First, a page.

It is wearying and it is a heavy burden to carry.
My choices literally affect the lives of others now.
The choices I make about wearing a mask or not.
The choices about where I go, who I visit, where I may be inadvertently carrying a virus, or coming into contact with it weigh heavy on our daily lives.
So, coming to Jesus is perhaps more appealing now than ever.
“Here Jesus, you take this…..”
But as I read this story again, I hear something new in it.
Not so fast, you don’t just get to dump your weariness on Jesus, nor do you get to demand help from him. That makes you no better than children in the marketplace who either want their parents to fix everything for them, or who would rather insist on their own way than learn how to play a different game.
No, instead this time I hear very clearly Jesus giving us the key as to how we can find that rest, and it feels counter-intuitive to us.
It comes at us after the calling out by name of the arrogance of the leadership of those cities.
“Take my yoke upon you…” Jesus says.
That’s an invitation to take on more, and if you’re weary, who wants to do that? Who wants to put something else on their back, stick their neck out to slip into something more constrictive?
I came here for rest Jesus, now you want to slap a harness on me?
But look at it again. It’s really an invitation to pull together rather than to insist on one’s own way.
Humble of heart.
If you’re yoked, harnessed together with another, all your own strength and power is worthless unless it is channeled through that yoke with the other.
So, to hear Jesus invite you to take on the yoke with him is first of all an invitation to hear that you are up to this! Jesus considers you evenly matched to the task at hand. You have the complimentary to skills needed and evenly matched to pull together with him in this matter of bringing in the Kingdom of God.
“Go ahead, slip this on, stick out your neck a bit….we can do this together.”
That’s the invitation of Jesus here.
“It’s easy,” he says, “the load we’ve got to carry is easier to pull when we are doing this together.”
But that’s not the only thing that jumps out at me, and maybe because this is July 4th weekend and we so we find ourselves filled up with national pride, which is admittedly a bit more difficult to come by this year.
We’ve been humbled, friends and neighbors.
When compared to how the rest of the world has dealt with the virus, it is apparent that we as a nation are failing. The numbers do not lie, and the unsettling truth behind the numbers appears to be our own arrogance.
We don’t like wearing masks.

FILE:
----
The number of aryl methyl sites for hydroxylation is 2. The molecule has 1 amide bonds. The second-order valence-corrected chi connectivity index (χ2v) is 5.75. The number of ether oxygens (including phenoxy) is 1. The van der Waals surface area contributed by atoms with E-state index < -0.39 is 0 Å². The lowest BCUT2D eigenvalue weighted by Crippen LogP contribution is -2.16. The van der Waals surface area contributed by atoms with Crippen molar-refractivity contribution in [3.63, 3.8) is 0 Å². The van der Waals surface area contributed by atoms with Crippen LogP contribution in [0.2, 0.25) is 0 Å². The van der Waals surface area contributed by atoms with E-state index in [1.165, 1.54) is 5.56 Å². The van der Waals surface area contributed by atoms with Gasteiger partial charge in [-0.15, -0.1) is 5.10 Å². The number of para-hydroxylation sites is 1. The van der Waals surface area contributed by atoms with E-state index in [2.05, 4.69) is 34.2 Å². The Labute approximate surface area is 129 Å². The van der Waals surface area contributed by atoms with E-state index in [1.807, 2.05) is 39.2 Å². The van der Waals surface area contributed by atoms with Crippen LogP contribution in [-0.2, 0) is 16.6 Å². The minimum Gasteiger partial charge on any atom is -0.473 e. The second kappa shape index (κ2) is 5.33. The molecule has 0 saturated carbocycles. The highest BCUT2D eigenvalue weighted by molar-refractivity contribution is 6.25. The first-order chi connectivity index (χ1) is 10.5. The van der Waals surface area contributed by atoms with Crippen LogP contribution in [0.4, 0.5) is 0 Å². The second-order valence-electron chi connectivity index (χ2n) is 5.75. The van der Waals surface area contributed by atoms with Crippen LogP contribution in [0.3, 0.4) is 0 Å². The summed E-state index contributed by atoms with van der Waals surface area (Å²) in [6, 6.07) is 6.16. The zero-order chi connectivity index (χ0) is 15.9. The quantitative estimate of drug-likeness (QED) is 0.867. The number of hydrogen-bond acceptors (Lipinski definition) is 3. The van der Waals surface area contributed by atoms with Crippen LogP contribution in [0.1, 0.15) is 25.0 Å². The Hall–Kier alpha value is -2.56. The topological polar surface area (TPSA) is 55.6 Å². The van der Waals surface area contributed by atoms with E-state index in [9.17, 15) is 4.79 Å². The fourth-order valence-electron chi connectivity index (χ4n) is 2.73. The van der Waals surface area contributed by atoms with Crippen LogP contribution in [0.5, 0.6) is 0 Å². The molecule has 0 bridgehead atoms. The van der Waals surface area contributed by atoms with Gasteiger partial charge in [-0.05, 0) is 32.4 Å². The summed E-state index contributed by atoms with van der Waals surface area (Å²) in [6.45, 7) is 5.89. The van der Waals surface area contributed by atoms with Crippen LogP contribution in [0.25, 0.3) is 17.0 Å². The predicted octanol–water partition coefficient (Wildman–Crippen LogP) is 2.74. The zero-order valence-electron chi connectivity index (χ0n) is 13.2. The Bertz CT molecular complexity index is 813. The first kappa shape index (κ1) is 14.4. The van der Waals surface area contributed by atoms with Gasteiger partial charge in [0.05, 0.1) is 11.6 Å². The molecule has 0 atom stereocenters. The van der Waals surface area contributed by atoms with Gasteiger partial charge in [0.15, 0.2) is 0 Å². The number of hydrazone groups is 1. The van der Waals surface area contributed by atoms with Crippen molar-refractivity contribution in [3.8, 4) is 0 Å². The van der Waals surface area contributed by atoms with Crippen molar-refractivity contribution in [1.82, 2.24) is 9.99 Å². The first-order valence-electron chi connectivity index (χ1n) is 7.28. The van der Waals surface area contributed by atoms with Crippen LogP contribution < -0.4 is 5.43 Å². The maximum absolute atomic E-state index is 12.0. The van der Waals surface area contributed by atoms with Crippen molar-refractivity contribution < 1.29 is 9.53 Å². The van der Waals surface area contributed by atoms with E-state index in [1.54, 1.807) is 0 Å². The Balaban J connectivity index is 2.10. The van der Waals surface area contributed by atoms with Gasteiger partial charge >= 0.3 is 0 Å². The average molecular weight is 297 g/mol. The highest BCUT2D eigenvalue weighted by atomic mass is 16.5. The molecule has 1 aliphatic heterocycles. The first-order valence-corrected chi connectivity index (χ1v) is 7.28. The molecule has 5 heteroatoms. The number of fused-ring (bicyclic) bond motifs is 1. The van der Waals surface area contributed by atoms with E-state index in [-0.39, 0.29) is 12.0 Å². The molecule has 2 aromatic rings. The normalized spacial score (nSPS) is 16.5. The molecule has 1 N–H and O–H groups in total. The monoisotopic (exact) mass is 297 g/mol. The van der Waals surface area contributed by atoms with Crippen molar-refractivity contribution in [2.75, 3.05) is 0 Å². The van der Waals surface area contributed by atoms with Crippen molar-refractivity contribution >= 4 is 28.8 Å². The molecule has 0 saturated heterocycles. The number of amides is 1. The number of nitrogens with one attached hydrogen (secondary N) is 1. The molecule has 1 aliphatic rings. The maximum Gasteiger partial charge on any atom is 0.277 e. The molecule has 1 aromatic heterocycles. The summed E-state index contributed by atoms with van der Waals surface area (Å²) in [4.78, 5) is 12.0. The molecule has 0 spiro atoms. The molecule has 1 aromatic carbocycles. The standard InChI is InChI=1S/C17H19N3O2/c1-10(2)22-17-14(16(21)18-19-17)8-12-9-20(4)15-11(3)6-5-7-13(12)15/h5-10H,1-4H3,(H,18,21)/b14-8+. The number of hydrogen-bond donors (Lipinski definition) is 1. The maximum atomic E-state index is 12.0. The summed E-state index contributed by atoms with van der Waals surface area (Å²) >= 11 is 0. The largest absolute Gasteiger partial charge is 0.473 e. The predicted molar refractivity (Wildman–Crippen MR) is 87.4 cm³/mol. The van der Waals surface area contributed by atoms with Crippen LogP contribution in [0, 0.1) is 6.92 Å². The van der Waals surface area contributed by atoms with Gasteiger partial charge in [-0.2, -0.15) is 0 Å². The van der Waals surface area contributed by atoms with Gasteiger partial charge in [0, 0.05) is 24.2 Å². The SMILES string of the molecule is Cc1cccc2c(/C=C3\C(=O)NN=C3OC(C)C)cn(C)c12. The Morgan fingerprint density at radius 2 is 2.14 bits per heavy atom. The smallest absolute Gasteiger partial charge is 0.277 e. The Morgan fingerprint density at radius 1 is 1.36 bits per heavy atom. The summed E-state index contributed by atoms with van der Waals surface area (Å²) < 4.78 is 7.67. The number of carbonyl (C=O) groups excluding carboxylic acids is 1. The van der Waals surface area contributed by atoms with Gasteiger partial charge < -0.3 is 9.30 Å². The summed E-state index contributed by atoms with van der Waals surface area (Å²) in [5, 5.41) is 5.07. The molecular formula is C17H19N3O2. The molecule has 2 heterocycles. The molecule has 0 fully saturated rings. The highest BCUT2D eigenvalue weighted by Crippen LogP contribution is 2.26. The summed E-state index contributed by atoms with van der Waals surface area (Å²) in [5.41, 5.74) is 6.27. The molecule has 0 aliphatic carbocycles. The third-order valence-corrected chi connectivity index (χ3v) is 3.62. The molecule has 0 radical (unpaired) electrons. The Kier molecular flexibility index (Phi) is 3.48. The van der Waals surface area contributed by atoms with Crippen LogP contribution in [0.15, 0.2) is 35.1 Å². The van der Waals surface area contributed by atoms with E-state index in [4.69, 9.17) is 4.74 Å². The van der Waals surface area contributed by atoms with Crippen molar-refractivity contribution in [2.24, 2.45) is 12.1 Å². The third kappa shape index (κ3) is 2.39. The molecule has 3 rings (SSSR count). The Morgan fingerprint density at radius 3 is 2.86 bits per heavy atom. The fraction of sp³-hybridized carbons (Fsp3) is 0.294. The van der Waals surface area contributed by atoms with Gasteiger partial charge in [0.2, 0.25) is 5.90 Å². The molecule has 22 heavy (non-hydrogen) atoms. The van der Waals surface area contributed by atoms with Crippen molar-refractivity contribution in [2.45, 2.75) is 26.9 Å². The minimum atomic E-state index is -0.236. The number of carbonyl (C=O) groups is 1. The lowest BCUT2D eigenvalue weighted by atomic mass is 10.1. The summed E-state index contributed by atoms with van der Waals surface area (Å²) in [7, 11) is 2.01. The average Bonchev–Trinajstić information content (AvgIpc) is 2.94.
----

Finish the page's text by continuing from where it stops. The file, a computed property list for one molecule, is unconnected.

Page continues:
We don’t like being told what we can and cannot do.
We insist on our own freedom at the expense of the neighbor.
Our leaders bicker and contradict each other instead of pulling together. It appears to be a full on “Children in the Marketplace” experience right now.
I know I am in dangerous waters here, but I urge you to listen to Jesus on just this very point.
Listen to how it is that you will find this “rest” and the “easing of heavy burdens.”
“learn from me; Jesus says.
“learn from me for I am gentle and humble in heart,” Jesus says,
“learn from me for I am gentle and humble in heart, and you will find rest for your souls.” Jesus says.
Being “gentle and humble in heart” seems to be the key to finding the easing of burdens and some rest for the soul.
This is hard for us as Americans for so much of what have been conditioned to do is to argue our own position, our own point of view, insist on a show of strength and impose our own will upon others.
That simply has been a part of our history, and for as much as it drove some things, empowered them, it also left damage in its wake that we have never really accounted for or looked back to come to terms with it.
I may be way off base here, but as I read this passage today I sure hear an invitation from Jesus to change our behavior.
I hear an invitation from Jesus away from fierce independence toward inter-dependence, being bound and attached to one another to pull together instead of going our own way.
I hear an invitation from Jesus to stop thinking so highly of ourselves, to put away our pride in deference to the kind of humility that allows us to be gentle with one another again, to listen to one another, and to care for one another.
That is how burdens get lifted, Jesus seems to say here.
That is how weariness gives way to rest.
Learn how to be gentle and humble of heart and pull together.
It’s not a popular message I realize for an Independence Day weekend.
But then Jesus wasn’t really known for giving popular messages. He was known for giving messages that shook people up, and told it like it was, and for telling parables to make people, — to make us think.